Pazzanese the academic journal, Going Back in Time? Gender

 

 

 

 

 

 

 

 

 

 

 

 

 

 

 

 

 

 

            Pazzanese (2016) proposed “increasing economic mobility,
increasing taxes on corporate profits and investments, raising the minimum
wage, cutting college debts, and improving K-12 education.” The author
additional proposed “, reducing the influence of money in politics, taxing
carried interest at higher rates, mentoring low-income children, boosting
vocational education, and lastly making business taxes a compliance issue, and
evening disposable family incomes.”  Of
course, most of these solutions are easier said than done. However, it seems
that the gap between the “haves” and the “have-nots” will
only continue to widen without the proper steps being taken to reduce income
inequality.

            The question that remains is: “How to solve income
inequality?”  Some solutions can be
substantially controlled, such as getting an education (Ganguli, Hausmann, and
Viarengo, 2014) and others cannot. An example of a situation that cannot be
controlled is The Great Recession, which lasted from 2008 – 2013 (Miranda,
2017). The occurrence extended income gaps because it forced many companies to
move employees to part-time or to lay them off. 
As the recession came to an end, not only was job creation a problem but
how to incentivize companies to help in closing broadening gaps in earnings (Neumark
and Grijalva. 2017).

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            Income
inequalities have long-term impacts. For example, Social security, which was never
designed to be a sole source of retirement, but 75% of minorities rely on it
for their income compared to approximately 67% of whites, links income
inequalities to race (Green, 2005).       Minorities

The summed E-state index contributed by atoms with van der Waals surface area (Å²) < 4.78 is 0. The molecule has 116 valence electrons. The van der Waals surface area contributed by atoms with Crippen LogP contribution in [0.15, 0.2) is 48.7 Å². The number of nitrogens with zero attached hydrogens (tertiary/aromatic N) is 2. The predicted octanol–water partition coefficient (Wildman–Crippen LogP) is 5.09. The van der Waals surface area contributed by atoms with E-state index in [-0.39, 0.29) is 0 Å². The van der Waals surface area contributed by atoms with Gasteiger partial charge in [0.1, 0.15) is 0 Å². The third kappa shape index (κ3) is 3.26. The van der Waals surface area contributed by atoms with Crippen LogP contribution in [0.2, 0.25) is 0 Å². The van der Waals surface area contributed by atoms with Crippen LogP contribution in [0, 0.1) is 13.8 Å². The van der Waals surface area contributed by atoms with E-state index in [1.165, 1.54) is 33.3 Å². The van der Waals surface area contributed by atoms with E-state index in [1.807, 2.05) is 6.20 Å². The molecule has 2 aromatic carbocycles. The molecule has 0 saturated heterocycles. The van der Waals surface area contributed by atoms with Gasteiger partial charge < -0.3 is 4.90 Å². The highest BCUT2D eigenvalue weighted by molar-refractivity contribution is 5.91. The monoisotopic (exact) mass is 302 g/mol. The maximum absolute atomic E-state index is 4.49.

disproportionately pay more into the program in a given year than those elder
beneficiaries receive (Ozawa and Yat-Sang, 2001).  Additionally, their findings indicated
recipients over 65 could be represented by 35% white, 55% Hispanics and 49%
black and Asian which was corroborated by the Social Security Administration.

            While race and gender play intercessory roles in
eliminating the income gap between men and women, especially for those of
color, it does nothing for solving income inequalities. According to the
academic journal, Going Back in Time?
Gender Differences in Trends and Sources of the Racial Pay Gap, 1970 to 2010,
the authors noted that the racial gaps sharply declined between 1970 and 1980
and continued to fall, but at a slower rate, until 2000. Mandela and Semyonov
(2016) say racial discrimination is the major contributor to racial pay gaps
among men, but not among women. Nonetheless, please don’t mistake the mention of
the above statement to mean income inequalities doesn’t exist for women,
especially for women of color, but the gap is just narrower.  The decline in racial disparities for both
genders declined between 1970 and 1980 but fell at a slower rate for women
until 2000 (Mandel and Semyonov, 2016).

            Garris (1998) gives a compelling argument of the
overwhelming  disadvantages children
occur in a single-parent environment have in acquiring high earnings. While
there exists some opportunity for income mobility for these children, it is
mainly concentrated among the middle quintile (Davidai and Gilovich, 2015). Significant
percentages of children born into the top and bottom quintiles remain there
throughout their lives. The likelihood of Millennials achieving the ‘American
Dream,’ defined as earning more than their parents, has fallen from ninety percent
to fifty percent over the past fifty years (West and Friedline, 2016). Upward
mobility rates vary by geographic regions within the United States. Furthermore,
wages for the bottom 50 percent have remained stagnant while salaries for the